Another important element to take on board, is working with the temporary to inform the permanent. For this to be successful, there needs to be a clear strategy and engagement process. Activation projects can sometimes feel like an ‘add-on’ or a tick box in the planning process, this can undermine engagement and involvement with residents, potentially impacting the wider future development of an area. However, the architecture of ephemeral space in the public realm invites people to view spaces with fresh eyes. Even if they don’t like what the ‘pop-up’ intervention presents, it gives them clarity on what they do want or how they could build upon the temporary activation. It may sound like a cliché, but the best concepts often emerge by chance, allowing for serendipity or simply just learning from our mistakes. This is something that can often be overlooked or even discouraged in the standard project process, due to budgetary or time constraints.
What in your opinion is the most important challenge and solution facing cities in becoming more sustainable?
We are at a really interesting point in history. We have, as stated in the IPCC Report of October 2018, just 12 years to limit a climate change catastrophe. The way we think about our cities, plays a critical part in this and we as urban practitioners, planners and architects can effect some significant positive changes to help limit the rise in global warming. But, what does this mean for our cities in real terms?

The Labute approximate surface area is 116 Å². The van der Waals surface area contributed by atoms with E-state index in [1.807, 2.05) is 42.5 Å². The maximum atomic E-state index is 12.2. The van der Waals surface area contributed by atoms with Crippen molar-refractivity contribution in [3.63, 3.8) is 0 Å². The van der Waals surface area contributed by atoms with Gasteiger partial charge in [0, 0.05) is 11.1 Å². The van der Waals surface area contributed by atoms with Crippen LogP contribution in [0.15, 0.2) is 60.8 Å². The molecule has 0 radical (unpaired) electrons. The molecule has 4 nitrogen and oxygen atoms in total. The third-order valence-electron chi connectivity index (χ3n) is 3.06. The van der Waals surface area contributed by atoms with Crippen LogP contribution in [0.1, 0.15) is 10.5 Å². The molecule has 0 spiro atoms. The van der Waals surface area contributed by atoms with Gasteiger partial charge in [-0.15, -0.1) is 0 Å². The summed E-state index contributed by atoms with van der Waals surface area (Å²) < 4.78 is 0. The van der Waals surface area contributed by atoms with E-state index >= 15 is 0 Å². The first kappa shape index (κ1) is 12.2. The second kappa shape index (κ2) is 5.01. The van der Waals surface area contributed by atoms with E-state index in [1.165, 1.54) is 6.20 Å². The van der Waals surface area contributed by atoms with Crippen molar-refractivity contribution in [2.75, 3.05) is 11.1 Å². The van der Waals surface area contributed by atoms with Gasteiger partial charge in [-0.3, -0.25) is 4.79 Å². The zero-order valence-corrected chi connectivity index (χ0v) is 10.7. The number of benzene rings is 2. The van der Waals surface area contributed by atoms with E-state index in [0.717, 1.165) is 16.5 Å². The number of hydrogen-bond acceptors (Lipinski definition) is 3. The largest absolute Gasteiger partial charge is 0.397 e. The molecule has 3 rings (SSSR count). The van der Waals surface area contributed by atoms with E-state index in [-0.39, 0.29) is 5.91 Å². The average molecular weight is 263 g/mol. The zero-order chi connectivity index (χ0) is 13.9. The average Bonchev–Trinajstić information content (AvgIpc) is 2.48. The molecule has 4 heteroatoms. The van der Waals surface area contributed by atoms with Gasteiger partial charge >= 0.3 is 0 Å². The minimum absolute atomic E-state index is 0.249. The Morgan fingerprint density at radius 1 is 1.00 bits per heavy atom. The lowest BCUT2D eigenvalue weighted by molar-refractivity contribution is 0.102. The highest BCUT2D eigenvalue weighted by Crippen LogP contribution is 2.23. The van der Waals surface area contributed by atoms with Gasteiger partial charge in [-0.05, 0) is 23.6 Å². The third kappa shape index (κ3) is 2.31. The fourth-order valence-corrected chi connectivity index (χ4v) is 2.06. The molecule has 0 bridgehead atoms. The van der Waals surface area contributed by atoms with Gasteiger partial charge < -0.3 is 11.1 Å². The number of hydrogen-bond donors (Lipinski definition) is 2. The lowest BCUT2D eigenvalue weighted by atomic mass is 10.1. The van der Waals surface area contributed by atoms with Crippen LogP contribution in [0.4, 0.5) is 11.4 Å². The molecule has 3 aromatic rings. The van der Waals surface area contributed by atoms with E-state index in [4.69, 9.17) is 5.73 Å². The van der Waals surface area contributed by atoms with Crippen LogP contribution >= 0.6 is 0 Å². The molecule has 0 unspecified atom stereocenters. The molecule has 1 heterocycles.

From my perspective there isn’t a straightforward answer. However, we do need to make it easier to live in cities and by that I mean, making them more permeable, accessible and allow people some autonomy over their spaces and neighbourhoods. There are many initiatives that are making significant impacts, exploring how we improve city living and the environment around us. For me it is the impact of the project that is the most important, we need to strike a balance between meeting the needs of our societies, while at the same time understanding and addressing the impact these have on the wider environment and world resources. Overtime we need to reduce our global impact and positively start to reverse the damage caused to date.
Around half of all non-renewable materials we consume are used in the construction industry and the industry itself is responsible for half of all global carbon emissions. As practitioners we have a duty of care and should assess each site independently. It is essential we look at the materials we employ and where possible undertake a whole life carbon assessment – are there materials we can reuse, recycle or adapt and evolve to meet the demands? We need to work out how we can use less to deliver more. In designing space we should allow for spatial evolution and versatility from the offset. All too often we provide a finished product that doesn’t allow for flexibility and future uses. The spaces we create need to respond to the changes in lifestyle and culture, but critically to the significant environmental changes that are starting to take hold.